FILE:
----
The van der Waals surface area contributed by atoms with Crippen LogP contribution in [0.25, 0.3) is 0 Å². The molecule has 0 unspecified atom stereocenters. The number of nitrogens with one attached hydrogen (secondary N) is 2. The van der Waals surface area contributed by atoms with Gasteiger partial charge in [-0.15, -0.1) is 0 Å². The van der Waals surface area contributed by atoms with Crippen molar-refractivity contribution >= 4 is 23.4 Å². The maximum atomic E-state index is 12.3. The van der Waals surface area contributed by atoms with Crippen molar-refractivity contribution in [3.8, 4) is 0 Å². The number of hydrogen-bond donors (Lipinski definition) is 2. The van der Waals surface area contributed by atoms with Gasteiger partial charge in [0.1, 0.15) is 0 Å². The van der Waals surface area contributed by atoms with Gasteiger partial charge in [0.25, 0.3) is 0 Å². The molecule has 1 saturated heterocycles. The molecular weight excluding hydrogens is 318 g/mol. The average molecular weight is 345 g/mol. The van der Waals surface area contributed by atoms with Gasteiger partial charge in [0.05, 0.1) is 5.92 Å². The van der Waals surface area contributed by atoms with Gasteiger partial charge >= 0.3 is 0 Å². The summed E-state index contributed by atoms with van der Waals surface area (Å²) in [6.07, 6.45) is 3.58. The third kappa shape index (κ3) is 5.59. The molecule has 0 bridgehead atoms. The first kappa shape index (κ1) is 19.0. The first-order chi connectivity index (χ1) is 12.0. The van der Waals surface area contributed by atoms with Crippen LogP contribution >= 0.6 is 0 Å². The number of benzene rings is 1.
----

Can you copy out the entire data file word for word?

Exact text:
The van der Waals surface area contributed by atoms with Crippen LogP contribution in [0.25, 0.3) is 0 Å². The molecule has 0 unspecified atom stereocenters. The number of nitrogens with one attached hydrogen (secondary N) is 2. The van der Waals surface area contributed by atoms with Gasteiger partial charge in [-0.15, -0.1) is 0 Å². The van der Waals surface area contributed by atoms with Crippen molar-refractivity contribution >= 4 is 23.4 Å². The maximum atomic E-state index is 12.3. The van der Waals surface area contributed by atoms with Crippen molar-refractivity contribution in [3.8, 4) is 0 Å². The number of hydrogen-bond donors (Lipinski definition) is 2. The van der Waals surface area contributed by atoms with Gasteiger partial charge in [0.1, 0.15) is 0 Å². The van der Waals surface area contributed by atoms with Gasteiger partial charge in [0.25, 0.3) is 0 Å². The molecule has 1 saturated heterocycles. The molecular weight excluding hydrogens is 318 g/mol. The average molecular weight is 345 g/mol. The van der Waals surface area contributed by atoms with Gasteiger partial charge in [0.05, 0.1) is 5.92 Å². The van der Waals surface area contributed by atoms with Gasteiger partial charge >= 0.3 is 0 Å². The summed E-state index contributed by atoms with van der Waals surface area (Å²) in [6.07, 6.45) is 3.58. The third kappa shape index (κ3) is 5.59. The molecule has 0 bridgehead atoms. The first kappa shape index (κ1) is 19.0. The first-order chi connectivity index (χ1) is 12.0. The van der Waals surface area contributed by atoms with Crippen LogP contribution >= 0.6 is 0 Å². The number of benzene rings is 1.